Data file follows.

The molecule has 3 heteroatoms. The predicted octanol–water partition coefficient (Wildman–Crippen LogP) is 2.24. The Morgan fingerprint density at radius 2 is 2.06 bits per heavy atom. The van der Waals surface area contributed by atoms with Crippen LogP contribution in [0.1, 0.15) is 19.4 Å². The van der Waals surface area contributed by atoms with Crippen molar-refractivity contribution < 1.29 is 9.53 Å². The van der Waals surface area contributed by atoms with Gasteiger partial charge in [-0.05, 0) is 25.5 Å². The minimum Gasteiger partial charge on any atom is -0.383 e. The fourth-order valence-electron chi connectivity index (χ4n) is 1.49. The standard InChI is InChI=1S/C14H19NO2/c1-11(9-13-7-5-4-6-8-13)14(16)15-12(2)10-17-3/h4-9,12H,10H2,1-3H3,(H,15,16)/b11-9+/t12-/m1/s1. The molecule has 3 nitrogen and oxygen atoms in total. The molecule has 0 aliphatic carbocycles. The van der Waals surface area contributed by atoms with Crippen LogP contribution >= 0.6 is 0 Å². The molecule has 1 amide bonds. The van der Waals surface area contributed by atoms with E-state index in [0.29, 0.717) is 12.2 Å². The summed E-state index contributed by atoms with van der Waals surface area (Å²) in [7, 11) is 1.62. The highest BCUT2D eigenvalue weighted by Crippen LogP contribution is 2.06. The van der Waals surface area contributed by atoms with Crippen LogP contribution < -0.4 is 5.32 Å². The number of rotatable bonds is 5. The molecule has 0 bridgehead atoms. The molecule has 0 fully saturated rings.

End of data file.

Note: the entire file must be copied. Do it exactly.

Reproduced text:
The molecule has 3 heteroatoms. The predicted octanol–water partition coefficient (Wildman–Crippen LogP) is 2.24. The Morgan fingerprint density at radius 2 is 2.06 bits per heavy atom. The van der Waals surface area contributed by atoms with Crippen LogP contribution in [0.1, 0.15) is 19.4 Å². The van der Waals surface area contributed by atoms with Crippen molar-refractivity contribution < 1.29 is 9.53 Å². The van der Waals surface area contributed by atoms with Gasteiger partial charge in [-0.05, 0) is 25.5 Å². The minimum Gasteiger partial charge on any atom is -0.383 e. The fourth-order valence-electron chi connectivity index (χ4n) is 1.49. The standard InChI is InChI=1S/C14H19NO2/c1-11(9-13-7-5-4-6-8-13)14(16)15-12(2)10-17-3/h4-9,12H,10H2,1-3H3,(H,15,16)/b11-9+/t12-/m1/s1. The molecule has 3 nitrogen and oxygen atoms in total. The molecule has 0 aliphatic carbocycles. The van der Waals surface area contributed by atoms with Crippen LogP contribution >= 0.6 is 0 Å². The molecule has 1 amide bonds. The van der Waals surface area contributed by atoms with E-state index in [0.29, 0.717) is 12.2 Å². The summed E-state index contributed by atoms with van der Waals surface area (Å²) in [7, 11) is 1.62. The highest BCUT2D eigenvalue weighted by Crippen LogP contribution is 2.06. The van der Waals surface area contributed by atoms with Crippen LogP contribution < -0.4 is 5.32 Å². The number of rotatable bonds is 5. The molecule has 0 bridgehead atoms. The molecule has 0 fully saturated rings.